Minnesota vs. Nashville: Behind the Bitterness
By: Miranda Martin
Upon Minnesota’s first trip to Nashville this year, it will certainly be an interesting atmosphere at Bridgestone Arena.
Of course, the main headline is Ryan Suter’s return to Nashville after deciding to sign with Minnesota in July. So far, the reception of former Predators on Bridgestone ice has been fairly mixed this season. On February 14, when Steve Sullivan first visited town as a Coyote, he was met with a standing ovation, followed by a small attempt to get “Sully” echoing through the arena. On February 19, when Jordin Tootoo returned as the enemy—I mean Red Wing, there was certainly a mixed review from the crowd. His first shift on the ice, Tootoo was immediately booed by a majority of the crowd. However, when the Predators chose to do a tribute on the megatron, the video showed not only Tootoo’s highlights on the ice but his involvement in the community as well. Several Preds fans began to cheer, and he received a standing ovation… only to once again be booed on the ice later in the game.
Many Preds fans want Suter to be the bad guy, and it’s been addressed here on Predneck Nation as well as other media outlets, such as the Nashville Scene, that he just simply hasn’t been “bad guy” eligible. He moved for family and the long-term outcome of his decision, and though it’s bitter, he hasn’t gone about trashing the team or saying anything bad about Nashville. Yes, it sucks, but maybe the Preds end up being better off in the long run. Who knows? It’s too soon to tell.
The fact of the matter is, the reason Preds want to hate Ryan Suter has many layers… and it really doesn’t have much to do with Suter as a player at all. Suter was pinned as a “Nashville” boy, being drafted in the NHL Entry Draft hosted by Nashville. It didn’t hurt that the guy loved country music, America, and conservatism, which made him the perfect Nashville poster boy. Leaving Nashville split one of the most popular defensive pairs in the NHL and one of the greatest Nashville bromances ever with Shea Weber.
Now, Minnesota has two former ties to the Predators—Suter and owner Craig Leipold—and, to some, it feels like they both gave up on Nashville too soon.
Though it’s been five years since Craig Leipold has sold the Preds, there is still a little bitterness for Preds fans. It’s hard to tell what Leipold really wants as an owner. In April 2012, Leipold spoke with Minnesota Star Tribune targeting the Wild’s fiscal issues, saying, “We need to fix how much we’re spending right now… [the Wild’s] biggest expense by far is player salaries.” Three months later, he’s forking over $196 million for two players. That’s $3 million more than Leipold sold the Predators for in 2007.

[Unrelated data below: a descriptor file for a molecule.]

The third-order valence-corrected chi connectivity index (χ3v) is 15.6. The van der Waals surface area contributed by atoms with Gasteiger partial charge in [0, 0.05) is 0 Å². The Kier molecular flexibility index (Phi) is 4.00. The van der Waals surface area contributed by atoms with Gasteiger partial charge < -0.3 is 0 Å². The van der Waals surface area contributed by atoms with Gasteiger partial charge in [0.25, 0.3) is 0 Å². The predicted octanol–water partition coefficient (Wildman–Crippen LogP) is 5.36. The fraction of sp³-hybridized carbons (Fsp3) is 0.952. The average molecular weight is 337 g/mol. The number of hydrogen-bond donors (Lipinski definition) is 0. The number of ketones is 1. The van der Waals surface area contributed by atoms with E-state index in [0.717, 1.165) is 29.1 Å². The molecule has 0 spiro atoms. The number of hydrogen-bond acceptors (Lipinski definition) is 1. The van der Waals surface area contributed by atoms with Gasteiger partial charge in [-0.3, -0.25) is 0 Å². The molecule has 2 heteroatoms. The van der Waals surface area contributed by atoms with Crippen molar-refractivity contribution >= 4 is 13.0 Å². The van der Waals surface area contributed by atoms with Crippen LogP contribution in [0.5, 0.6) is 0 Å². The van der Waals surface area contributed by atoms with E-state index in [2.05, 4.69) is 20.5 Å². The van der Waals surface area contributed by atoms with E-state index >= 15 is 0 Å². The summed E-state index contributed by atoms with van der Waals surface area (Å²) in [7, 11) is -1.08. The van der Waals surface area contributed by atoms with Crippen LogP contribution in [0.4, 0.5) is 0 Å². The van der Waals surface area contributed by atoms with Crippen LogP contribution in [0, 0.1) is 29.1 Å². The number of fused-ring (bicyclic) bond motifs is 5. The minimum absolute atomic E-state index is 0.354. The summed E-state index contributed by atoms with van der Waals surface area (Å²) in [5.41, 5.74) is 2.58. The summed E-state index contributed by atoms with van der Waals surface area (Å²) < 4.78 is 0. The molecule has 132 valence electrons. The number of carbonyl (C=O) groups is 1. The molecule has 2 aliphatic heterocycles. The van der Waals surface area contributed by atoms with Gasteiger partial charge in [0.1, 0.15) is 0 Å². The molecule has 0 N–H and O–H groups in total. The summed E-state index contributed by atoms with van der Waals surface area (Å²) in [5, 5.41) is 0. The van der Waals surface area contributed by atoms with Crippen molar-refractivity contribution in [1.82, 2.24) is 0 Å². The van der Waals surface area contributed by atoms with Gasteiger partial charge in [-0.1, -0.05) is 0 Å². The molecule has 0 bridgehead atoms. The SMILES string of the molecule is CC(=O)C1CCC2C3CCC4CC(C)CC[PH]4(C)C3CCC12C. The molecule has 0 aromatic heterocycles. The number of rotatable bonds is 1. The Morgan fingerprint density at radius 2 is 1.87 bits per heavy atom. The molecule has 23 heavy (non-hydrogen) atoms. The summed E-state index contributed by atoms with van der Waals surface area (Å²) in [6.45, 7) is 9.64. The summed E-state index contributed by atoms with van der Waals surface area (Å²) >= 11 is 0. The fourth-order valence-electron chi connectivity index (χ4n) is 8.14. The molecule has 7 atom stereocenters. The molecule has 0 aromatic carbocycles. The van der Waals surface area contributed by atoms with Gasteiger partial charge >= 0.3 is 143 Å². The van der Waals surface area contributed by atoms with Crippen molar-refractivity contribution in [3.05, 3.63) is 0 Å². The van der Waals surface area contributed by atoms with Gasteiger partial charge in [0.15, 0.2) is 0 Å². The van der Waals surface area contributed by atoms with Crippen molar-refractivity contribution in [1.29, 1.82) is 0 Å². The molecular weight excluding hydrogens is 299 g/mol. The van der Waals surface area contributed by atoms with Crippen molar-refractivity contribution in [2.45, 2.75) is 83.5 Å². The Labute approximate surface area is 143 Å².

When selling the Preds, Leipold critiqued Nashville as a town, saying in his statement for selling the team that the franchise had “tried a variety of [marketing] approaches with minimal success.” Obviously, he had never met Sean Henry and Jeff Cogen. Even as recently as January—just a few weeks ago—he was still talking about the Nashville market. When talking to the Minnesota Star Tribune regarding the Suter signing and salary spending (again), he targeted Nashville, saying “This is not a southern market. I know how the fans will react when [the Wild are] winning.” It’s safe to say Preds fans have learned how to react, too… that’s why the team has had 24 consecutive sellouts and are averaging over 100% capacity every game this season. The team has gone from being ranked 23rd in the NHL in attendance percentage to 9th…only a couple of spots below Minnesota’s 102% capacity.
Going into Saturday night’s game, the Predators and the fans need to be on their best game. If the Predators played like they did against Edmonton, they’ll be able to add to the point that they have over Minnesota in the standings and show what the Preds are really capable of this season. For the fans… the 25th consecutive sellout that the organization is expecting will be a nice reminder of just what Nashville is capable of for the long run, eventually being beyond a “southern market.”
With the realignment proposal gaining ground, Minnesota will end up in the same division as Nashville, which means that the teams will be able to make an even more intense rivalry on the ice. At least some the bitterness has already been established.